Still Around

I apologize to those of you that follow me and are finding me lacking in interesting posts lately. Actually in posting at all, nevermind anything interesting. Life is pretty busy right now. I was in Las Vegas last week for a Microsoft conference, it was a whirlwind of sessions, with lots to learn and too tired at night to do much of anything other than walk around a bit... and lose a little cash, man that place is noisy. I tell ya, Las Vegas people are a different class of people from anywhere else I've seen. And lots of the young ladies there (even not so young ones), sure do leave nothing to the imagination. It was really really hard to not get all out of sorts. I felt like a overweight country bumpkin compared to the majority of the ladies there. Well mostly at night, during they day, normal people were out and about... well almost all were normal... there were still some pretty interesting people out during the day.

Tinker Tailor Soldier Spy

Tinker Tailor Soldier Spy. Rundown: Gary Oldman (and interestingly, Benedict Cumberbatch) in an adapation of John LeCarre's classic spy novel, previously adapted with Alec Guiness. Reason to Believe: LeCarre novels generally adapt very well and are treated with an industry leading level of source material respect. Reason to Sigh: The Russia House.

Do people Really listen?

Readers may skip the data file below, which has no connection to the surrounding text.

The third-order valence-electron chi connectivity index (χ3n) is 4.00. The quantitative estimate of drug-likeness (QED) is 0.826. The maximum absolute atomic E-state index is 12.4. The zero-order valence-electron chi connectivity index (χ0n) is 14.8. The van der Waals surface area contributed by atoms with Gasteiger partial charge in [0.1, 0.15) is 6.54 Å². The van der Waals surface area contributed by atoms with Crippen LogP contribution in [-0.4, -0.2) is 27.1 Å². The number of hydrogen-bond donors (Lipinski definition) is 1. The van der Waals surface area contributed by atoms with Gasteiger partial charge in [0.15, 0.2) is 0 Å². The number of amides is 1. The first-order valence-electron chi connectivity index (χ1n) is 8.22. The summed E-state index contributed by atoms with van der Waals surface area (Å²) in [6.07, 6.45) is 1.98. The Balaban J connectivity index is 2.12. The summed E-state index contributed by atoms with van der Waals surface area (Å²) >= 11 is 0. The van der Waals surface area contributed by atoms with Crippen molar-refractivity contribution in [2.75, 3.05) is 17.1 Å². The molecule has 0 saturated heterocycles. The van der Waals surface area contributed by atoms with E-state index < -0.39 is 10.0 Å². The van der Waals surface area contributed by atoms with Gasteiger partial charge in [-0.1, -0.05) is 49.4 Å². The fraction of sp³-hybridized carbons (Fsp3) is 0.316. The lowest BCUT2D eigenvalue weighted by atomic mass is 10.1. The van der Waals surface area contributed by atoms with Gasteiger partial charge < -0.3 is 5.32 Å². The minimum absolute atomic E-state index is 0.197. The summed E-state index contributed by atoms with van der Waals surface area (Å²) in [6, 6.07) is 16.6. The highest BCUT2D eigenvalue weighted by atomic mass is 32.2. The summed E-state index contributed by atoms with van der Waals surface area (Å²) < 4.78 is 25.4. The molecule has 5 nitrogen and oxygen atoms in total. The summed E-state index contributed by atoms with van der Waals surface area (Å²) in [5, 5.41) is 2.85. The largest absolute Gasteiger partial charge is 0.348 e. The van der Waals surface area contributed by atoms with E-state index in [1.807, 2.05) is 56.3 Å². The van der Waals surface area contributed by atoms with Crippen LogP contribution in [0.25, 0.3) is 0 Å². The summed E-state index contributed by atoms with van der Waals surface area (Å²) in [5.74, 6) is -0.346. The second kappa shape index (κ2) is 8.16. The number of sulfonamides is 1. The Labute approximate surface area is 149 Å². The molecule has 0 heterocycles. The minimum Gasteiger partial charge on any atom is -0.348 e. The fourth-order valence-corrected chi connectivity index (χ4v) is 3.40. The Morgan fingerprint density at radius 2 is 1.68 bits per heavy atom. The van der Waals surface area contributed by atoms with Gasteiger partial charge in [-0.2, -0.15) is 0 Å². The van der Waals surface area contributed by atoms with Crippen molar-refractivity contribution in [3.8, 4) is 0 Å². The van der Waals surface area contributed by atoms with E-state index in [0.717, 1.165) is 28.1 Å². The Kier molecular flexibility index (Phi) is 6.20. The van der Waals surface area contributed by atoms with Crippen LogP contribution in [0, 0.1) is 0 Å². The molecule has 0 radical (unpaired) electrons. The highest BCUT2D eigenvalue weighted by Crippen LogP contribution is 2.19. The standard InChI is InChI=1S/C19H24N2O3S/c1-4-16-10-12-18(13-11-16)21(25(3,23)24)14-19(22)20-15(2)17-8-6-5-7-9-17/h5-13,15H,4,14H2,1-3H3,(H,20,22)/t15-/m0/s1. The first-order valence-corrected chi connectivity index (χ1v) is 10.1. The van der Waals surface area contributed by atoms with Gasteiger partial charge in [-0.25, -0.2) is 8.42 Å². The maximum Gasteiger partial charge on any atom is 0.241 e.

I tell people "when you get home treat her like a puppy, don't give her free run of the house, don't trust her. She doesn't know where she is, this isn't home yet and won't be for at least 30 days. Yes, she is housebroken but she may still have accidents until she knows where the door is and what your routine is". I get a phone call the next day "We got home and let her run the house to see everything and she pooped in the kitchen when we weren't in there". Oh did she really! No way. I honestly want to say "You are a idiot. I told you not to do that!" But I don't... I re-explain everything I told them the day before... Do people ever grow up? Do they ever listen? I am tired of explaining the same thing over and over again to adults. As I am writing this I am thinking of all the dogs that are purchased from a pet store or money grubbing assholes.. sorry I mean breeder (the bad ones). I am thinking they don't tell the people anything about the dog, they just take money and send on their way. they don't check on the dog, they don't even care what happens when it leaves their possession. Those poor dogs... Oh wait, then I remember... I end up with them but I don't mind!